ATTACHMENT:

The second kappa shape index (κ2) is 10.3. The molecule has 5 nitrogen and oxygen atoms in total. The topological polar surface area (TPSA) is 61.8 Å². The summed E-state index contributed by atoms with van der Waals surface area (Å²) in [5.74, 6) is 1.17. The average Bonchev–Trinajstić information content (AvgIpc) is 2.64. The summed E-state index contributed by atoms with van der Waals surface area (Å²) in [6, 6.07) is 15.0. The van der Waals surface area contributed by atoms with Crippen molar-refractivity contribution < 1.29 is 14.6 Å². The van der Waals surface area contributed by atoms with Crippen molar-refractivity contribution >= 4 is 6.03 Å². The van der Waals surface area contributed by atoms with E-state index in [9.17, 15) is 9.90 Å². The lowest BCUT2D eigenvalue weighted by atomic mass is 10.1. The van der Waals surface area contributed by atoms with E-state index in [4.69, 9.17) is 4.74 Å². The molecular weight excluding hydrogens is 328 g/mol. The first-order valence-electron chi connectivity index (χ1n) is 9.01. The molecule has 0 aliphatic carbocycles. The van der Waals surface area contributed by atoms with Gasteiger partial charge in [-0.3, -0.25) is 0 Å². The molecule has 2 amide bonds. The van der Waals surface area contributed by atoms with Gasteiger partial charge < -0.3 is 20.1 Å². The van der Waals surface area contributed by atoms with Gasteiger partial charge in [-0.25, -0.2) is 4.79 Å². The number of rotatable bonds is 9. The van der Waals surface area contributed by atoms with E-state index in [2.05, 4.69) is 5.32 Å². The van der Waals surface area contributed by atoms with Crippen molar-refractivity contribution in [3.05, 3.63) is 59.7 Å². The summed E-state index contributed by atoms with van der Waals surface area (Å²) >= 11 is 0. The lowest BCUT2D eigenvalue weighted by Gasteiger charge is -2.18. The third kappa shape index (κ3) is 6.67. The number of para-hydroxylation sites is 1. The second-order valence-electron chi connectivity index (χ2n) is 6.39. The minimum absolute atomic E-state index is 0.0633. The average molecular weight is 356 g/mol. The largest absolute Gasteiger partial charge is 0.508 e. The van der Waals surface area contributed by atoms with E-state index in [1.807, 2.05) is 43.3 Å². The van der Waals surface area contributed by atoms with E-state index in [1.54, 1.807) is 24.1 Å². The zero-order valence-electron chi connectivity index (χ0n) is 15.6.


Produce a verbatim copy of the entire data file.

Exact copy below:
The second kappa shape index (κ2) is 10.3. The molecule has 5 nitrogen and oxygen atoms in total. The topological polar surface area (TPSA) is 61.8 Å². The summed E-state index contributed by atoms with van der Waals surface area (Å²) in [5.74, 6) is 1.17. The average Bonchev–Trinajstić information content (AvgIpc) is 2.64. The summed E-state index contributed by atoms with van der Waals surface area (Å²) in [6, 6.07) is 15.0. The van der Waals surface area contributed by atoms with Crippen molar-refractivity contribution < 1.29 is 14.6 Å². The van der Waals surface area contributed by atoms with Crippen molar-refractivity contribution >= 4 is 6.03 Å². The van der Waals surface area contributed by atoms with E-state index in [9.17, 15) is 9.90 Å². The lowest BCUT2D eigenvalue weighted by atomic mass is 10.1. The van der Waals surface area contributed by atoms with E-state index in [4.69, 9.17) is 4.74 Å². The molecular weight excluding hydrogens is 328 g/mol. The first-order valence-electron chi connectivity index (χ1n) is 9.01. The molecule has 0 aliphatic carbocycles. The van der Waals surface area contributed by atoms with Gasteiger partial charge in [-0.3, -0.25) is 0 Å². The molecule has 2 amide bonds. The van der Waals surface area contributed by atoms with Gasteiger partial charge < -0.3 is 20.1 Å². The van der Waals surface area contributed by atoms with Gasteiger partial charge in [-0.25, -0.2) is 4.79 Å². The number of rotatable bonds is 9. The van der Waals surface area contributed by atoms with E-state index in [2.05, 4.69) is 5.32 Å². The van der Waals surface area contributed by atoms with Crippen molar-refractivity contribution in [3.05, 3.63) is 59.7 Å². The summed E-state index contributed by atoms with van der Waals surface area (Å²) >= 11 is 0. The lowest BCUT2D eigenvalue weighted by Gasteiger charge is -2.18. The third kappa shape index (κ3) is 6.67. The number of para-hydroxylation sites is 1. The second-order valence-electron chi connectivity index (χ2n) is 6.39. The minimum absolute atomic E-state index is 0.0633. The average molecular weight is 356 g/mol. The largest absolute Gasteiger partial charge is 0.508 e. The van der Waals surface area contributed by atoms with E-state index in [1.807, 2.05) is 43.3 Å². The van der Waals surface area contributed by atoms with E-state index in [1.54, 1.807) is 24.1 Å². The zero-order valence-electron chi connectivity index (χ0n) is 15.6.